By Joan Lowy
Scripps Howard News Service
March 05, 2005
As early as Tuesday, the Environmental Protection Agency is expected to finish up regulations to reduce soot and smog pollution. The EPA is also required under legal settlements with environmentalists to complete regulations to curb mercury pollution by March 15 and to finalize new rules for reducing haze and improving visibility in national parks by April 15.
The soot and smog rule is aimed in part at a long-standing battle between downwind states that are on the receiving end of pollution and upwind states that rely on aging, coal-fired plants.
The rule would cut emissions that contribute to soot by 71 percent and emissions of a key smog-forming pollutant by 65 percent in 29 Eastern states by 2015.
The EPA estimates the soot and smog rule would annually prevent 13,000 deaths and 240,000 asthma attacks. States expected to see the greatest reduction in emissions include Georgia, Illinois, Indiana, Ohio, Pennsylvania and West Virginia.
Similar soot and smog reductions were the centerpiece of Bush's air pollution plan, known as "Clear Skies." Both the regulations and the Bush plan would allow plants that cut pollution more speedily to sell "pollution credits" to plants that have a harder time meeting the reductions.
"We're still optimistic that Clear Skies can get through Congress and onto the president's desk, but we are on track to finalize the clean air interstate (soot and smog) rule by March 15," EPA spokeswoman Cynthia Bergman said. "We don't think implementing the clean air interstate rules precludes further progress on Clear Skies."
However, the smog and soot rule "can be subject to litigation and delay," Bergman said. "That's why we need ... national legislation."
A vote on the bill has been delayed three times by the Senate Environment and Works Committee for lack of support.
Opponents of Clear Skies said the soot and smog reductions were being used to divert attention from other provisions favorable to industry.
"Clear Skies is really a smokescreen to slide in rollbacks to the Clean Air Act," said Michael Shore, an air pollution expert with Environmental Defense.
The mercury rule is expected to closely resemble the mercury provisions in the initial version of Clear Skies, which called for a 70 percent reduction in emissions by 2018. However, those reductions wouldn't be achieved until 2025 because of the trading of emissions credits permitted under the bill, according to EPA estimates.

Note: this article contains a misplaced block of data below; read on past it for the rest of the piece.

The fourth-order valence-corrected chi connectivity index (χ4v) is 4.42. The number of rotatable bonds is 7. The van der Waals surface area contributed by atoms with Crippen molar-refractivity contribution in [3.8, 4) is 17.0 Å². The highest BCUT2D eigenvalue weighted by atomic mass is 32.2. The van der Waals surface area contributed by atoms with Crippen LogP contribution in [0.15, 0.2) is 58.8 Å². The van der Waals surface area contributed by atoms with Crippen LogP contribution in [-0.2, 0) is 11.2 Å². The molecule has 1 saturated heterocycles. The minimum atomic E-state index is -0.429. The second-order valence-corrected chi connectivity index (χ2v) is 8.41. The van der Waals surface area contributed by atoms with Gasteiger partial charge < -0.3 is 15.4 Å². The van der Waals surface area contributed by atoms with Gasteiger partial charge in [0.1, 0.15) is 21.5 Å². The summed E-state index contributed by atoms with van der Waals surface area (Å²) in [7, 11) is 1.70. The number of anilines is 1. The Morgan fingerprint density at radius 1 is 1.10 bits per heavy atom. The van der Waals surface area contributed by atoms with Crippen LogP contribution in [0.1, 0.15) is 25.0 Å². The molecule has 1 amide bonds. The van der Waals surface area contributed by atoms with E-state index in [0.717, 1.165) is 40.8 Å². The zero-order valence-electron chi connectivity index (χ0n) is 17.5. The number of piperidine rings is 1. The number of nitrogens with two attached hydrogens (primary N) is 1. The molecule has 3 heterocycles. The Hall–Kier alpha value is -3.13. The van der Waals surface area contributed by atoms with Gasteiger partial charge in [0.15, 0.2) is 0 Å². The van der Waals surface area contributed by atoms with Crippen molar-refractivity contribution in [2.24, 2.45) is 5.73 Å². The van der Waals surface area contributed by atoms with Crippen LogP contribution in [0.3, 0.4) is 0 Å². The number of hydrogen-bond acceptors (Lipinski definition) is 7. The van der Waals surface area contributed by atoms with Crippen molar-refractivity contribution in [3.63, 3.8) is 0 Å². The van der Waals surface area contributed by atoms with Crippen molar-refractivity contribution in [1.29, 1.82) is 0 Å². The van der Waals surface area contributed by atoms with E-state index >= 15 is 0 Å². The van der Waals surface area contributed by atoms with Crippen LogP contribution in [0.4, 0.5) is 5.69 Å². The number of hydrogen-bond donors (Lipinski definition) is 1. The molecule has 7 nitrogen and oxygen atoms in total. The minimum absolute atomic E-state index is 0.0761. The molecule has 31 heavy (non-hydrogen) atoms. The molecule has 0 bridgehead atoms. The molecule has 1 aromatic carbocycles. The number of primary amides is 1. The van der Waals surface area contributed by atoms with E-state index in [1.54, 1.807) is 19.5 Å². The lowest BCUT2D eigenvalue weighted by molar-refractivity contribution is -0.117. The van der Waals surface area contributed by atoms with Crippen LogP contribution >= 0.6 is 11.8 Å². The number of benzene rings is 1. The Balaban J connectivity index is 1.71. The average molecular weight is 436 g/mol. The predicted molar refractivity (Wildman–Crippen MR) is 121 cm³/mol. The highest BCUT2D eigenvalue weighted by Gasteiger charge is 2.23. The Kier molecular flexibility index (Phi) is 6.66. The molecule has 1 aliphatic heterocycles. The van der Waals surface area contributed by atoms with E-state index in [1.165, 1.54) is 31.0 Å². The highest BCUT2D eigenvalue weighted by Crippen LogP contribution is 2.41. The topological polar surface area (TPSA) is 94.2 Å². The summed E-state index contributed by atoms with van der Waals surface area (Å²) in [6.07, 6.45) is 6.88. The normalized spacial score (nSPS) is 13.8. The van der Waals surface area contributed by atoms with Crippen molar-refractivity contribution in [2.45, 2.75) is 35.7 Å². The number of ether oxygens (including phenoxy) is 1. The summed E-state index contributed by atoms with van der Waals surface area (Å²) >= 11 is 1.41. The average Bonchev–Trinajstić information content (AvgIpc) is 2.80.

The bill's chief sponsor, Senate Environment and Public Works Committee Chairman Jim Inhofe, R-Okla., offered to shorten the mercury deadline to 2016, but has been unable to pick up additional support for the bill.
Power companies say the equipment to reduce mercury emissions isn't commercially available and an early deadline would lead to rate increases for consumers. However, EPA officials privately told the power industry that plants could reduce emissions by as much as 90 percent in three years if ordered to do so.
Six states have already moved to curb mercury emissions: Connecticut, Massachusetts, New Hampshire, New Jersey, North Carolina and Wisconsin.
The EPA is also required under a court-ordered consent decree with environmentalists to finalize clean-up standards by April 15 for power plants that contribute to air pollution in national parks. The new standards are expected to increase pressure on Western power plants to cut pollution.
Clear Skies contained a section addressing national parks but made exceptions for certain new power plants and other facilities.
One of the key issues holding up the bill is climate change. Power plants are responsible for 40 percent of U.S. emissions of carbon dioxide, the chief greenhouse gas. The EPA has taken the position that carbon dioxide is not a pollutant and it has no authority to regulate it. Opponents of Clear Skies want Inhofe and the administration to add limits on carbon dioxide emissions to the bill.
Attorneys general of eight states - California, Connecticut, Iowa, New Jersey, New York, Rhode Island, Vermont and Wisconsin, along with New York City - recently sued five electric utility companies operating 174 fossil fuel power plants in 20 states, demanding reductions in carbon dioxide emissions.
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